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Lebanon & Syria Part VII

Thursday, 31 December 2009

[...] last day of [...] months without [...]. [...] start of the first year without [...]. Let's see if I will see the end of it. This time last year, [...] still [...]. I was happy. I had hopes and plans for the future. My life has suddenly turned upside down [...] ago. I changed. I no longer have plans or hopes; only for the life after. Anyway, all for the best.

This morning, we left Aleppo. Before I write about today's events, I should write about something that I forgot to write earlier. They really like Recep Tayyip Erdogan here, especially because he opened the borders with Turkey. Even young children know of him. His nickname here is Sultan Abdulhamit the Third because Sultan Abdulhamit was their favourite Ottoman here. It seems that they like authoritarian leaders who are inclined toward fascism and rule with an iron fist. We once heard children playing on the streets of Damascus calling each other "Obama." But no one mentions Bush of course.

Our first stop in the morning was the Apamea ruins. Apamea was the name of Selerus' wife and he built the city in her name. It consists of a 2 km. long main street with columns on both sides.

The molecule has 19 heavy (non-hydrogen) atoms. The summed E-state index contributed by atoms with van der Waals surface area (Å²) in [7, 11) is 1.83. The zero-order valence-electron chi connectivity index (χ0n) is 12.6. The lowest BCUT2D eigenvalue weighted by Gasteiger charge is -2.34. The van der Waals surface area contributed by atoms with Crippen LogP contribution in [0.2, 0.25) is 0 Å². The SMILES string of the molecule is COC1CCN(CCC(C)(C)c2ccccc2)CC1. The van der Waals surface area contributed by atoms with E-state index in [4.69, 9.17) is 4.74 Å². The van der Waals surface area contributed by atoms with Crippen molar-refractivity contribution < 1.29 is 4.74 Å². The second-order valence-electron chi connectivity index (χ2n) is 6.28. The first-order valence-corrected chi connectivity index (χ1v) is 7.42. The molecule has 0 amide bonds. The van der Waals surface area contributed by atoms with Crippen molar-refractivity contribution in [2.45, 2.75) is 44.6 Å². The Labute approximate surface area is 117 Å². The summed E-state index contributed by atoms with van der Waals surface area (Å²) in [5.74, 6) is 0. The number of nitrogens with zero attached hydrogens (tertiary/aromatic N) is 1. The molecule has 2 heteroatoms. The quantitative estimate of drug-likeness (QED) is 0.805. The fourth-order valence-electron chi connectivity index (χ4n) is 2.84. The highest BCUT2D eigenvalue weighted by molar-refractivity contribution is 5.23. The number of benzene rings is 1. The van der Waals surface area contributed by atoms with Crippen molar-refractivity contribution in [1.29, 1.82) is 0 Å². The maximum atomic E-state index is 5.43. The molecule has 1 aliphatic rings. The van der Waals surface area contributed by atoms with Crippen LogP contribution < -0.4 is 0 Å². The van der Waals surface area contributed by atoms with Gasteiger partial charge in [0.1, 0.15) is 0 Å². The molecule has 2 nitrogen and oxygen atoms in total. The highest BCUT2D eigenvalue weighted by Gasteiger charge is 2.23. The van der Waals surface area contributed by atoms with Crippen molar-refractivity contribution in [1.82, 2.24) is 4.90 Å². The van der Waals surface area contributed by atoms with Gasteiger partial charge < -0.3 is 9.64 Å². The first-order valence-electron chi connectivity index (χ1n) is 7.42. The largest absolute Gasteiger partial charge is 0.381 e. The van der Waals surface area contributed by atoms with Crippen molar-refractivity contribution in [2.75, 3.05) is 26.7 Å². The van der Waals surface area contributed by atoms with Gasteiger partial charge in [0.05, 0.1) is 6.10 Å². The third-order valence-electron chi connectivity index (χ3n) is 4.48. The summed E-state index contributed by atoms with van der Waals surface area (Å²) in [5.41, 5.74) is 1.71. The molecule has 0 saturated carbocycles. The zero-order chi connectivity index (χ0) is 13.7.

After walking here with F. for about 40 minutes in the fresh morning air, we continued with our journey toward Damascus.

After passing through the third biggest Syrian city, Hama, we stopped by the village, Malua, which is 50-55 km. away from Damascus.

This Christian village situated in the middle of the desert and surrounded by mountains is where Jesus' language Aramaic is still spoken.

Now we are back in Damascus. We settled in room number 1 of Talismann I. Here is even nicer than Talismann II.

Today, the weather in Damascus is clear and sunny. It is easier to see and clearly understand the city this way. Buildings look like the old ones in Istanbul. The traffic is horrible. Streets are very dusty and muddy. [...] Fruits, vegetables, even baked bread are on those dirty, dusty and muddy sidewalks. They are not even on a piece of cloth. They touch the ground directly. [...]

Most people look like the Assyrian figures we have seen in the museums. Some are just like Arabs but some have incredibly coloured eyes. For example, today, I have seen a man with turquoise eyes and I couldn't believe it. Of course I have seen blue eyes before but I had never seen anyone with turquoise eyes anywhere in the world before. We are not thinking of having a New Year's Eve celebration tonight. We plan to dine early.

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